• Blog Mavens says:

      Dear Carol,

      Thank you for sharing your sadness and your loneliness. I describe myself as a “positive psychologist,” which is all about life satisfaction and thriving. But life throws curves, and it sounds like you’ve received more than your share in the last five years. The last thing I want to say to you is “cheer up.” What terrible advice that would be. What I want to offer instead is appreciation–that you write beautifully, that you are real, that you speak your truth. I hope you keep writing and sharing when you’re moved to do so. I’m also a big believer in mental health counseling–for everyone–but that’s a bias of mine, and I realize not everyone is so inclined. You might find it comforting.
      Thank you again for contributing to our blog.

    • Kathy says:

      Hello Carol,
      I have been reading some posts and came across yours and identify very much with the feelings you expressed. I see it was some months ago – I just wonder if you have found any improvement or sought help?
      I started seeing a therapist several months ago, and am hoping for some change. I had a pretty productive and relatively happy life, but after losing my dearest friend to cancer, and then several others, and distance from other former friends (who have, I think, sort of forgotten about me, don’t seem to respond when I try to re-connect), I’m left with a deep sadness and loneliness. Not having children also has really left me feeling un-connected. I see that after retiring, so many people I know move on to a new role as grand-mothers and their children and grandchildren provide the meaning and social life for their later years. I don’t have that.
      Anyway – I completely relate and hope you have found improvement and if you have, any tips are appreciated!

  10. ina puustinen-westerholm says:

    Two months away from becoming 80 now..see a former post..about being 78..it occurs to me..that I never have felt bored or ..’alone’.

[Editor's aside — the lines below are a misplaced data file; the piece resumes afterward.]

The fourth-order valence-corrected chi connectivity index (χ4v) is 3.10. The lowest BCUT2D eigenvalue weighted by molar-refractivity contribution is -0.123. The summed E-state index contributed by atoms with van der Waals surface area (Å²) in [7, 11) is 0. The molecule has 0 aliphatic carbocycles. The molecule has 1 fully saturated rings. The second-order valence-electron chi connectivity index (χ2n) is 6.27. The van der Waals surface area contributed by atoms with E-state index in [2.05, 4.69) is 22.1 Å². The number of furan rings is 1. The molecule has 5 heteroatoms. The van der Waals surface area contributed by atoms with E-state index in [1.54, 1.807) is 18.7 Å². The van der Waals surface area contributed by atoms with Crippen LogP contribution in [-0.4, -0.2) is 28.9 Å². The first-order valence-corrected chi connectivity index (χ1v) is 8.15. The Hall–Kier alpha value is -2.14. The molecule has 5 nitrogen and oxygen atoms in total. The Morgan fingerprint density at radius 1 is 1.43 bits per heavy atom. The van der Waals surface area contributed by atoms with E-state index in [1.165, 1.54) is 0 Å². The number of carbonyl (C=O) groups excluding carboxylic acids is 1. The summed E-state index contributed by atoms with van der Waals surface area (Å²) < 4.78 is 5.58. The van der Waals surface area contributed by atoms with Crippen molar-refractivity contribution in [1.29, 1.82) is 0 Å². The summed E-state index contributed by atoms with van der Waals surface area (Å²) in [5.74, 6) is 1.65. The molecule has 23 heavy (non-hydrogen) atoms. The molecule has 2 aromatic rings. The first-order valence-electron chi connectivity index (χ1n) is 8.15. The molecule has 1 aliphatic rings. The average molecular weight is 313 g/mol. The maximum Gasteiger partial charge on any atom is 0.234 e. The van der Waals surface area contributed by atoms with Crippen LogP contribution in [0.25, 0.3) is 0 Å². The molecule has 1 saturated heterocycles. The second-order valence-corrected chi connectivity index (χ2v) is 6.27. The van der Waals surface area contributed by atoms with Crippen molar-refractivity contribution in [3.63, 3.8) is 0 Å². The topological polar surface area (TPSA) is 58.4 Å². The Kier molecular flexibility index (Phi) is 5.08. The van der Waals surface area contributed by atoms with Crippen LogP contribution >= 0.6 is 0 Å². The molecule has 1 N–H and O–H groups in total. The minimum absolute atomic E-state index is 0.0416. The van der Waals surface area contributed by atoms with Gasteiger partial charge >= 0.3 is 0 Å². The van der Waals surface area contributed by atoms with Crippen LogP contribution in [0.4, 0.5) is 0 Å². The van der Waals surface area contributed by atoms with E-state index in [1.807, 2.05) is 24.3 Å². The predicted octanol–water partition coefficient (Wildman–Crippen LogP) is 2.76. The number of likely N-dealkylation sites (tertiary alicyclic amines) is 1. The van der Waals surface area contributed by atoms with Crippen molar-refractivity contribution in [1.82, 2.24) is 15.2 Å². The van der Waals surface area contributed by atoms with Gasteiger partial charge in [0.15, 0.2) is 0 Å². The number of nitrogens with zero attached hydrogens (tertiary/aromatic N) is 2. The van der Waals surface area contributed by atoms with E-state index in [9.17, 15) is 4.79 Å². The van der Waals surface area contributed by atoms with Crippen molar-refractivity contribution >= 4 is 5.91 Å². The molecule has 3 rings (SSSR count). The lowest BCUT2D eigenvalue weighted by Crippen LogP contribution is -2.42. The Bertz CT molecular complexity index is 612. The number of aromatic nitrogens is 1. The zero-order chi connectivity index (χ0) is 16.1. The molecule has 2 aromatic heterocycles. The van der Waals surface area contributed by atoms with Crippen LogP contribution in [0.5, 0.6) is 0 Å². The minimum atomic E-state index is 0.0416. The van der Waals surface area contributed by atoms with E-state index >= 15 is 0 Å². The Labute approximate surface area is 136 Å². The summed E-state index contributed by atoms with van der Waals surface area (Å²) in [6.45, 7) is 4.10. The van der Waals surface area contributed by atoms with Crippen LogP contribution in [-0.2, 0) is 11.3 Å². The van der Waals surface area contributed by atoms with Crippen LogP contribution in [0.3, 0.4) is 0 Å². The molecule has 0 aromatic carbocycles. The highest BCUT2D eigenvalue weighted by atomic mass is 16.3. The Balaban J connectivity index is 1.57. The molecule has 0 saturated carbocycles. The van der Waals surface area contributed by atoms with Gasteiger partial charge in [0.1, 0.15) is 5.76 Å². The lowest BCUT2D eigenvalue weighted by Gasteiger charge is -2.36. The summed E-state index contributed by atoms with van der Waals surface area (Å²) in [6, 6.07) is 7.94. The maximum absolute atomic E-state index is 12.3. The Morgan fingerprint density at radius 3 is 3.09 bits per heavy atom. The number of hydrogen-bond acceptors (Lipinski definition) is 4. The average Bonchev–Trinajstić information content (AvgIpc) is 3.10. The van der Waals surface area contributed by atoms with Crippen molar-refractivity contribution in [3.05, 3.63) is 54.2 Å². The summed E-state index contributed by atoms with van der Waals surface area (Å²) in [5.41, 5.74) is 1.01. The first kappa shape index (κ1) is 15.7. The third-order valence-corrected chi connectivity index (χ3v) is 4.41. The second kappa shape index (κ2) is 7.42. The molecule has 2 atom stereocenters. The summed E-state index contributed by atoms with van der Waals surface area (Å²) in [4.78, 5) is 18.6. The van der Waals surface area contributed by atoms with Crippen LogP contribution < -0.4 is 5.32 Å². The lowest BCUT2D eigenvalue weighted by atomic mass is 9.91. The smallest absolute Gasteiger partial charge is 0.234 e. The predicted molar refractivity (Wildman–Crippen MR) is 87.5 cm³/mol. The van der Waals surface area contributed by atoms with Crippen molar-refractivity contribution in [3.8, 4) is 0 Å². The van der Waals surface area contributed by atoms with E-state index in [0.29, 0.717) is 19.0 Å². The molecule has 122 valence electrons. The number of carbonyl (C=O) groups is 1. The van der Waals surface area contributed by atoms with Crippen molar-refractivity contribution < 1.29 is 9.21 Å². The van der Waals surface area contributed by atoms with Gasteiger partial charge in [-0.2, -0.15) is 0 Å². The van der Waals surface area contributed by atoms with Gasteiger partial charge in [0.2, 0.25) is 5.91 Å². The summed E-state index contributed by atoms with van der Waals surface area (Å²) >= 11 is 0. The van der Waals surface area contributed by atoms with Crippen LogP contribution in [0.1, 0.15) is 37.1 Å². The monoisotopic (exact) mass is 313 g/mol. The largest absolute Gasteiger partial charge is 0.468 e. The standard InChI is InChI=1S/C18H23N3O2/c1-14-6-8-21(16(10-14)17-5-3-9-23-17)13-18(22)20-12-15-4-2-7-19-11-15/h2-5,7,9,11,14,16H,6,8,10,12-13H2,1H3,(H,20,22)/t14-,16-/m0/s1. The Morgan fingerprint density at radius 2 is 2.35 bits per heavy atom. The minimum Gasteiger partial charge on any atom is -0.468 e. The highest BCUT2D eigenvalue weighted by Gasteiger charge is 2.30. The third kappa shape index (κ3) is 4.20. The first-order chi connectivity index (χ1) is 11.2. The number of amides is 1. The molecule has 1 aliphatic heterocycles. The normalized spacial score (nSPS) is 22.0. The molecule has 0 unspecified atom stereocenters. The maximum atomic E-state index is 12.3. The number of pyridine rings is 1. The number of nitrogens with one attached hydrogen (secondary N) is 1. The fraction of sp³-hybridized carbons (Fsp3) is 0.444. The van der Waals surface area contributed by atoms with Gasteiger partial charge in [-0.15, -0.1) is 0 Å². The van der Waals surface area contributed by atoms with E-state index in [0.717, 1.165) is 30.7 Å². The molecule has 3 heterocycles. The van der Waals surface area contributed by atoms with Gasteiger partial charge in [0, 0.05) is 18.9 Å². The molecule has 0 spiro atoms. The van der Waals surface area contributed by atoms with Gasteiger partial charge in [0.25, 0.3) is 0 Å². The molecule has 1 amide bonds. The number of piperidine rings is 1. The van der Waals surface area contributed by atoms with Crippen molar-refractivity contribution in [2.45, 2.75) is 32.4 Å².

If it helps..i am not a religious person..but drew all my energy..from the study of the wild life, the plant world, winged things..moving through this world. In my early 30s..i had to have a back surgery..took me one full year to heal. For that time..with 2 young sons to raise..it was a long time..lying flat..on beds/sofa..while the 2 yr. old and the 4 and a half year old..moved around me, and the 2 mothers..in our family..cared for them. Husband was a teacher. Have surgery..to remove the broken disc..or live the rest of my life in a wheel chair. Grabbed the toothbrush..so to speak..and away we went. 15 min. per 24 hours..to be UP. Toileting..or standing for some meal time. One year on..we had made the healing.
    Skipping to..the cancer..almost 7 years ago. Boom baby boom..there it was, right breast and stage 4..just out of nowhere. 3 months..says the team of oncologists..period. No covering by insurance..because..there was NOT..enough time for any treatments..to stop the illness. Ok..write the stories..on the back of photos..and ask the dr. to try a..lab rat situation. I am also a teacher. Use my 3 months to test something..they needed to learn about..but..3 months might add to their news. Damned if I am not here..still, almost 7 years later. No chem nor radiation. They tried..zometia.
    Will go out and hike in a 50 acre neighboring field..with my newfy..this morning. So..i swear it is possible to stare down..ANY sense of sad/bitter/aloneness..by..telling yourself..to do something..right then..and..divert oneself. Find..newness. For me..it was starting knee therapy, about 5 weeks ago..to breakloose the arthritis..scar tissue..in my knee. Just old age..not any huge problem. When I now hike..i ‘allow myself to feel the pain..maybe a 3 or so..but..keep on striding. I have managed..in the midway point of therapy/treatments..to wrench this sucker..back into the better alignment.